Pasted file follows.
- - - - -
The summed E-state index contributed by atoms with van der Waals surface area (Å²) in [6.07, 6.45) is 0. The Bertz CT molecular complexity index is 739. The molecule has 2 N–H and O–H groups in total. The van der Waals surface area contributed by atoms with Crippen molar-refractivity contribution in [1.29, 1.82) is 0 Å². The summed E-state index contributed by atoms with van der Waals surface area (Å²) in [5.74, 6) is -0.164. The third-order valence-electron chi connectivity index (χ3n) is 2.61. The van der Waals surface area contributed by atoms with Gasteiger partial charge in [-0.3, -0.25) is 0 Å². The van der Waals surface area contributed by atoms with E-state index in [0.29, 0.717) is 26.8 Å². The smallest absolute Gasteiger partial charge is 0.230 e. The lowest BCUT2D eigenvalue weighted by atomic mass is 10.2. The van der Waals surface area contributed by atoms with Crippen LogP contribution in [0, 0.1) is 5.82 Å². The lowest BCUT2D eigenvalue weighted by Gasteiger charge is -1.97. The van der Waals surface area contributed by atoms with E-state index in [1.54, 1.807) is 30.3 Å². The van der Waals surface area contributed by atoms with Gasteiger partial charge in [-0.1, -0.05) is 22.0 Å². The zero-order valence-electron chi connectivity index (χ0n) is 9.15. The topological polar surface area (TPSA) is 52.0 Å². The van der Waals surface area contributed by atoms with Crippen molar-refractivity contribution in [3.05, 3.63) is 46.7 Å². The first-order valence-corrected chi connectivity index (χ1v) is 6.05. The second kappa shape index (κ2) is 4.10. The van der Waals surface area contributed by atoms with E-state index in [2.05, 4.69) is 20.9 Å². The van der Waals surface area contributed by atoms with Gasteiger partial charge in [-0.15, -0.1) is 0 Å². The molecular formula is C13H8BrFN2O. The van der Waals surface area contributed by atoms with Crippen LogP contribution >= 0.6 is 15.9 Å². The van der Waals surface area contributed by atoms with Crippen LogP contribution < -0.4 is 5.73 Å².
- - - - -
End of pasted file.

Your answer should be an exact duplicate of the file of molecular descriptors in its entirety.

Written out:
The summed E-state index contributed by atoms with van der Waals surface area (Å²) in [6.07, 6.45) is 0. The Bertz CT molecular complexity index is 739. The molecule has 2 N–H and O–H groups in total. The van der Waals surface area contributed by atoms with Crippen molar-refractivity contribution in [1.29, 1.82) is 0 Å². The summed E-state index contributed by atoms with van der Waals surface area (Å²) in [5.74, 6) is -0.164. The third-order valence-electron chi connectivity index (χ3n) is 2.61. The van der Waals surface area contributed by atoms with Gasteiger partial charge in [-0.3, -0.25) is 0 Å². The van der Waals surface area contributed by atoms with E-state index in [0.29, 0.717) is 26.8 Å². The smallest absolute Gasteiger partial charge is 0.230 e. The lowest BCUT2D eigenvalue weighted by atomic mass is 10.2. The van der Waals surface area contributed by atoms with Crippen LogP contribution in [0, 0.1) is 5.82 Å². The lowest BCUT2D eigenvalue weighted by Gasteiger charge is -1.97. The van der Waals surface area contributed by atoms with E-state index in [1.54, 1.807) is 30.3 Å². The van der Waals surface area contributed by atoms with Gasteiger partial charge in [-0.1, -0.05) is 22.0 Å². The zero-order valence-electron chi connectivity index (χ0n) is 9.15. The topological polar surface area (TPSA) is 52.0 Å². The van der Waals surface area contributed by atoms with Crippen molar-refractivity contribution in [3.05, 3.63) is 46.7 Å². The first-order valence-corrected chi connectivity index (χ1v) is 6.05. The second kappa shape index (κ2) is 4.10. The van der Waals surface area contributed by atoms with E-state index in [2.05, 4.69) is 20.9 Å². The van der Waals surface area contributed by atoms with Gasteiger partial charge in [-0.15, -0.1) is 0 Å². The molecular formula is C13H8BrFN2O. The van der Waals surface area contributed by atoms with Crippen LogP contribution >= 0.6 is 15.9 Å². The van der Waals surface area contributed by atoms with Crippen LogP contribution < -0.4 is 5.73 Å².